Friday, 1 February 2013

Satisfaction Guaranteed?

Not quite, perhaps.
But when it comes to our railways, are our actual perceptions of our travels vastly different to those of the media and the frustrated ranting of the Twitter generation?
Passenger Focus has released its most recent National Passenger Survey results (from Autumn 2012) and, as ever, makes for interesting reading.
Over 31,500 people were surveyed, and if you’re ready to read about a tale of frustration, incompetent train operating companies and a damning indictment of how we move around the country, think again. A record 85% of passengers are satisfied with their journey.
Now, the more cynical amongst us will look at “surveys” and perhaps dismiss them as not representative. But 31,500?
Public transport takes a lot of stick from media types. For the more lazy of the species, it’s an easy target. Engineering works over Christmas, annual fare increases, snow...they all make easy headlines to write about tales of woe, dismissing the whole industry as one huge basket case of profiteering demons whilst the masses struggle against an endless line of delays and excuses.
And maybe it is against this backdrop of supposed doom and gloom that I try to amaze you with evidence that, actually, public transport is doing quite well!
As ever, context is required. No sooner I press the button to publish this blog, I will no doubt receive comments from people – perhaps locals here in the West Midlands who have been affected by a recent shortage of train drivers, coupled with a run of signal failures, etc. Public transport is such a huge operation; there are localised issues every day. But this across the board survey from Passenger Focus is worth its weight in gold, because it shows in all sorts of categories, what literally thousands of people really think about their rail journeys every day.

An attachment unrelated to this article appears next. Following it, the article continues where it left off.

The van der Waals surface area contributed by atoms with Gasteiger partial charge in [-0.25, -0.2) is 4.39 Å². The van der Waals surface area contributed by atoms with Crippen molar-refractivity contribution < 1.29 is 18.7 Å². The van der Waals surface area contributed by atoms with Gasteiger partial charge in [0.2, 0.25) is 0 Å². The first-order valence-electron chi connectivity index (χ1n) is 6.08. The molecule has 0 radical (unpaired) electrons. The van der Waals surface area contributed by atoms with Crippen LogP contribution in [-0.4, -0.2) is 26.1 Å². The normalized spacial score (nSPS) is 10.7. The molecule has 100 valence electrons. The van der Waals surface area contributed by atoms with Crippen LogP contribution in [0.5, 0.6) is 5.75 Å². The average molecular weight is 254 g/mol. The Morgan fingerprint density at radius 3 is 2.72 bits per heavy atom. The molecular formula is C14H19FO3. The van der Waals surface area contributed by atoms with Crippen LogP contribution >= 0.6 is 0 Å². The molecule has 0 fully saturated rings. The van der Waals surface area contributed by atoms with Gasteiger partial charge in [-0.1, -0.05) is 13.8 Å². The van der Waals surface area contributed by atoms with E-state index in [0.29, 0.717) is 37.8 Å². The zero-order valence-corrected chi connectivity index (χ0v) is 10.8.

Of course, the media won’t trumpet these findings. But it shouldn’t stop the industry trying to shout louder about the good job it does in serving the travelling public.
The industry can do better though. As ever, there is always room for improvement. Fares are an issue to be debated ad infinitum and the Government’s review of this topic, due in late Spring should make interesting reading. Prices are one thing, but simplicity is the overriding issue for me. Information – especially at times of disruption – varies on all sorts of levels, from station announcements to the 140 character tweets of the techno-savvy generation. There is still a lot of work to be done in this area.
You can download the report at which includes breakdowns of figures for each train operating company.
But whilst we inevitably acknowledge that our railways aren’t perfect, we must also see that there is much to be reasonably pleased with – an image not always shared by the media! 


  1. You are so right about lazy journalism. But as rail only accounts for 16% of the public transport market and nearly 50 % of us only use trains once a year, many folk simply aren't interested.

  2. True, Roger. But the same can be said for attitudes towards bus. Public transport needs to work as seamlessly as possible and present itself in that way. "Network West Midlands" is a brand that says "public transport" but regardless of individual mode. Hop from bus to train to tram, it doesn't matter - it should all be part of the same family.